24 Hours of Doubt, One Minute of Hope

“24 hours of doubt, one minute of hope.” That’s Sister Maria’s (Agata Buzek) answer to Mathilde (Lou de Laâge) when Mathilde asks her whether it has been difficult to keep her faith. The Innocents (Les innocentes, 2016; streaming on Kanopy and Amazon Prime Video) worries at the loose threads of sin, faith, the horror of war, and faithfulness to one’s accepted calling, and manages to hold them together in a single film.

The Innocents is based on the true story of Polish nuns raped by Russian soldiers at the end of World War II (although, according to the journal notes of the inspiration for Mathilde’s character, of the 25 nuns at the convent, 15 were killed by the Russians, and there were 5 pregnancies). Everywhere there are threats, not only the continuing danger to the nuns as Poland is occupied by the Red Army, but the threat of scandal if it is discovered that the nuns have given birth. Mathilde’s position, as well, is in danger if she is discovered to be helping non-French citizens. But her humanity and (in the film, at least) her assault at the hands of Russian soldiers, keeps her steadfast in her commitment to care for the nuns and their children. The doubt that Maria expresses comes not only internally before God, but externally in the uncertainty of the nuns’ position in a now-Communist country.

Part of the compelling nature of the story comes from the fallout of horrible sin. The nuns have taken a vow of chastity, and for some of them, that means that even being raped is a sin. They feel themselves complicit in some way, and perhaps the Church, not to mention the villagers around them, will view them in the same way. But however they view their participation in the actions of the soldiers, they are forced to decide how they will deal with the physical, and not only the psychological and moral, consequences. The pregnancies remain, and childbirth is going to happen, whatever their desires, maternal or otherwise.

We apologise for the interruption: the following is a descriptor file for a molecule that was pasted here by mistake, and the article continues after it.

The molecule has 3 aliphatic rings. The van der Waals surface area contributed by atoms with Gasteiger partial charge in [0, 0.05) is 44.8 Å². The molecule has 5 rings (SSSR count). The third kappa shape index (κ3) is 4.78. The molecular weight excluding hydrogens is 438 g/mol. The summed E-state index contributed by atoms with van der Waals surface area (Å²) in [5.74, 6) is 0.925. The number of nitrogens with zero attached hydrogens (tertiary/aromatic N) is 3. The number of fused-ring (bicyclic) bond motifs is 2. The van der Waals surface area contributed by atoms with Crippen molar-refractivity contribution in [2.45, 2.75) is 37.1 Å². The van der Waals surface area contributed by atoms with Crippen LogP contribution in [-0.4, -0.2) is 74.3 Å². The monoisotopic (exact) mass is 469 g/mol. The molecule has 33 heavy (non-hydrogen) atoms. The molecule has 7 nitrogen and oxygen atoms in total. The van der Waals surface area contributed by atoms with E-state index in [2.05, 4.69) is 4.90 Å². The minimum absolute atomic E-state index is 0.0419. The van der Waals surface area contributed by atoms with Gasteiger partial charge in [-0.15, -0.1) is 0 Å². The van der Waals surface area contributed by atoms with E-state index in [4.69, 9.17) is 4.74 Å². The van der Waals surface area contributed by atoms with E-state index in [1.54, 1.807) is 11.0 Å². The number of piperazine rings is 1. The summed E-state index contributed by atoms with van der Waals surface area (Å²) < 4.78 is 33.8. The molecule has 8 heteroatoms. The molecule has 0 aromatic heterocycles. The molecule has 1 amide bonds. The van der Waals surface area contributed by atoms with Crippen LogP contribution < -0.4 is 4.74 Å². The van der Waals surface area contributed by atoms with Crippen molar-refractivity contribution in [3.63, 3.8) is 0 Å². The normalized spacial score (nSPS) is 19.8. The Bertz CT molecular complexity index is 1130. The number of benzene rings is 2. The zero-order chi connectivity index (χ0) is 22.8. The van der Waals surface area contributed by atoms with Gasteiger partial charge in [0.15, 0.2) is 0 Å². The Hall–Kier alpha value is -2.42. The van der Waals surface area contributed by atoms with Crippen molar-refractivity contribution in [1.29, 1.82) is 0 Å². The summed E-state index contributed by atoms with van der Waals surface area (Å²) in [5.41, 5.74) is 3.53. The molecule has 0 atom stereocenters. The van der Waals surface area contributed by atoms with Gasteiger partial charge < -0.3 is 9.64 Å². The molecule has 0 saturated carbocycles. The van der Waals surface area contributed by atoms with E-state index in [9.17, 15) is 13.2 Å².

This is the reality of living in this world: sin is often traumatic enough, but then we are confronted with the question of what to do with the destruction left in its wake. The story seems timely in more than one way, especially as the national argument over abortion has reached a pitch that I don’t remember in my lifetime, with the leak of a draft opinion from the Supreme Court dealing with Roe v. Wade. Obviously, many of those protesting do not have anything like the concept of sin, and likely view it no differently than the archaic teachings of the convent in The Innocents. It seems as if the nuns have put themselves into a needlessly complicated situation. To many, it would be simply easier to “end the pregnancy” and be done with all the moral casuistry. The Abbess (Agata Kulesza) decides, in fact, that the deaths of the infants (after she baptizes them, of course) will be easier for everyone involved.

Christians, however, do not have the freedom to decide for themselves what is right or good. So we are often confronted in this world with such difficulties: rape is a dehumanizing horror, and so is the murder of infants. The women and the babies are both the “innocents” of the title. To decide in favor of life for one at the cost of death for the other is to dehumanize them a second time. The nuns in the film, whose faces are repeatedly and vividly captured on camera by Caroline Champetier, respond to their ordeal in different ways, but it is Mathilde and Maria who find the truly compassionate solution in the convent becoming a post-war orphanage.

The Innocents is a stark and wrenching picture of faith, doubt, hope, and the nature of vocation. Toward the end of the film, one of the nuns tells Maria that she is going to leave the convent to take care of her child, and “pursue [her] vocation differently.” The circumstance has been forced on her, but she takes up the responsibilities of her faith in a new way because of it. “Behind all joy lies the cross,” Maria says to Mathilde. Such is the nature of this world. The cross is not a desperate end of life, but the way to resurrection, since for Christians bearing the crosses that are laid upon us is following Christ in His way. And His way is the way of abundant life.